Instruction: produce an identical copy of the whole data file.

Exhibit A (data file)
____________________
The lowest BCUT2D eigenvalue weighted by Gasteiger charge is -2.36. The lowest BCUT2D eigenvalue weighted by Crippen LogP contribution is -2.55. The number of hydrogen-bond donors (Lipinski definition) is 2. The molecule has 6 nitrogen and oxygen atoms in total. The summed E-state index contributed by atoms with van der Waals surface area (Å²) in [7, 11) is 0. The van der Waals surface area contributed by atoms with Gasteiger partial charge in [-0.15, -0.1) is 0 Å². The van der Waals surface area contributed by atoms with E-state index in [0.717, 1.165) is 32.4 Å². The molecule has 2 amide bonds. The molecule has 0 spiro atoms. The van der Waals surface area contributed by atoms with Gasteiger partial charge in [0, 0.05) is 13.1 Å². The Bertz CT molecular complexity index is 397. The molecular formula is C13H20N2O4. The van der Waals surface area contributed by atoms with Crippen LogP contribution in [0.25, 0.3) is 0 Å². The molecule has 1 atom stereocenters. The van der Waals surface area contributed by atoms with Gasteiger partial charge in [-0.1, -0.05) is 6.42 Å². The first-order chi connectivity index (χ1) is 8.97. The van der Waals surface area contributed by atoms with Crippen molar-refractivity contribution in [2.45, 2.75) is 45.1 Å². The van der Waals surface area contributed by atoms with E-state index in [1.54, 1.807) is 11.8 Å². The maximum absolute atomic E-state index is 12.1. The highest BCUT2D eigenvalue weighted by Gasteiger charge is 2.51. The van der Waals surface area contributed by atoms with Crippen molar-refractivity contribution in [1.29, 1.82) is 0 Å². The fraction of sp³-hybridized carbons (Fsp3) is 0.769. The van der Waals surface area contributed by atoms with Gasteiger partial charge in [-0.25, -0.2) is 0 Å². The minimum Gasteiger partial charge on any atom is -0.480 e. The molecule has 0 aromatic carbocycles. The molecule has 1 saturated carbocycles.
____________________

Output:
The lowest BCUT2D eigenvalue weighted by Gasteiger charge is -2.36. The lowest BCUT2D eigenvalue weighted by Crippen LogP contribution is -2.55. The number of hydrogen-bond donors (Lipinski definition) is 2. The molecule has 6 nitrogen and oxygen atoms in total. The summed E-state index contributed by atoms with van der Waals surface area (Å²) in [7, 11) is 0. The van der Waals surface area contributed by atoms with Gasteiger partial charge in [-0.15, -0.1) is 0 Å². The van der Waals surface area contributed by atoms with E-state index in [0.717, 1.165) is 32.4 Å². The molecule has 2 amide bonds. The molecule has 0 spiro atoms. The van der Waals surface area contributed by atoms with Gasteiger partial charge in [0, 0.05) is 13.1 Å². The Bertz CT molecular complexity index is 397. The molecular formula is C13H20N2O4. The van der Waals surface area contributed by atoms with Crippen LogP contribution in [0.25, 0.3) is 0 Å². The molecule has 1 atom stereocenters. The van der Waals surface area contributed by atoms with Gasteiger partial charge in [-0.1, -0.05) is 6.42 Å². The first-order chi connectivity index (χ1) is 8.97. The van der Waals surface area contributed by atoms with Crippen molar-refractivity contribution in [2.45, 2.75) is 45.1 Å². The van der Waals surface area contributed by atoms with E-state index in [1.54, 1.807) is 11.8 Å². The maximum absolute atomic E-state index is 12.1. The highest BCUT2D eigenvalue weighted by Gasteiger charge is 2.51. The van der Waals surface area contributed by atoms with Crippen molar-refractivity contribution in [1.29, 1.82) is 0 Å². The fraction of sp³-hybridized carbons (Fsp3) is 0.769. The van der Waals surface area contributed by atoms with Gasteiger partial charge in [-0.25, -0.2) is 0 Å². The minimum Gasteiger partial charge on any atom is -0.480 e. The molecule has 0 aromatic carbocycles. The molecule has 1 saturated carbocycles.